Equipment testing lies at the very heart of what we do at Petersen’s BOWHUNTING, because fully understanding our gear is critical to maximizing success in the field. This year, we decided to take a good, hard look at some of bowhunting’s most burning questions and develop unique tests to provide answers.
We call it “The Practical Bowhunting Test Series,” and in this first installment, we’ll attempt to answer the age-old question of whether you really can accurately launch an arrow through the “shoot-through” mesh of your ground blind.
Many bowhunters have gotten acquainted with ground-blind hunting during spring gobbler seasons across the country. Unlike deer, turkeys seem to have a fundamental flaw in their defenses, as they fail to associate the big box sitting next to their friends with danger. Lucky us!
Portable ground blinds have become extremely popular for good reason — they are relatively inexpensive, fast and easy to set up, provide some shelter against the elements and, most importantly, effectively conceal archers as they shift into position and draw their bows.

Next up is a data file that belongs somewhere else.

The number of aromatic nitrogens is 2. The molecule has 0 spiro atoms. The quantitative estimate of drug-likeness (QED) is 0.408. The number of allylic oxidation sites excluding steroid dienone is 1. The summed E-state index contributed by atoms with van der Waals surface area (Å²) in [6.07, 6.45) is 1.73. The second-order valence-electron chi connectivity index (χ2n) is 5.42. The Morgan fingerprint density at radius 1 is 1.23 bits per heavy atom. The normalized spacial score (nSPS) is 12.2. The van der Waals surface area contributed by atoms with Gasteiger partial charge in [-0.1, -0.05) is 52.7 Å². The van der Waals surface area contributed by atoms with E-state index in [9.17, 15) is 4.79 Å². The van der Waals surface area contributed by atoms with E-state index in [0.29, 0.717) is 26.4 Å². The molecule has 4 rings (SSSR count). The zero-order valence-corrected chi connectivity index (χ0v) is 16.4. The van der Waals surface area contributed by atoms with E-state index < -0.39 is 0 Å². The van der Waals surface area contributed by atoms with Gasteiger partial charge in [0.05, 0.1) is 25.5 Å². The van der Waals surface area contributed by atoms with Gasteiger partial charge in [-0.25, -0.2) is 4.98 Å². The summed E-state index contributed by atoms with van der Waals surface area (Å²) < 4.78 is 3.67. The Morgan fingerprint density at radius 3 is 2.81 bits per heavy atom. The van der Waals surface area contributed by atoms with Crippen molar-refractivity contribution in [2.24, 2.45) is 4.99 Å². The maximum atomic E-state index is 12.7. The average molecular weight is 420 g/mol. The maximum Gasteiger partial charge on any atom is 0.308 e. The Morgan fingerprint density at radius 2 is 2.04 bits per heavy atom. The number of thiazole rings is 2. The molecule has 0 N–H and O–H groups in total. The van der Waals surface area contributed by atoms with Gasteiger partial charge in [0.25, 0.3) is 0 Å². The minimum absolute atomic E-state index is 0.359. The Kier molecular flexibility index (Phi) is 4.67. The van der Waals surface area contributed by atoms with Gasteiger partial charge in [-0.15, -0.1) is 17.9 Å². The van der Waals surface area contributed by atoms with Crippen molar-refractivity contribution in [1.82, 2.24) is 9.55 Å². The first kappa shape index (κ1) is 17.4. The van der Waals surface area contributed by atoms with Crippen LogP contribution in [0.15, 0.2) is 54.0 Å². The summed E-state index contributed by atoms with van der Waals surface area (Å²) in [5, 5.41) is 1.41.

To improve concealment, many blind manufacturers offer models with replaceable mesh that covers the windows. This is generally advertised as shoot-through material that will not alter the impact point of your arrow. But do you believe it? Do you have enough confidence to take your only shot at a once-in-a-lifetime trophy through mesh?
Well, enough of the wondering and guessing; let’s get to testing and fact finding!
The cornerstone of our bow-based testing is our exclusive, one-of-a-kind X-Ring Shooting Machine, which is an absolute beast in terms of physical structure, strength and ability. It is also extremely high-tech with its programming, precision adjustments and digital awesomeness. Think Einstein meets the Rock!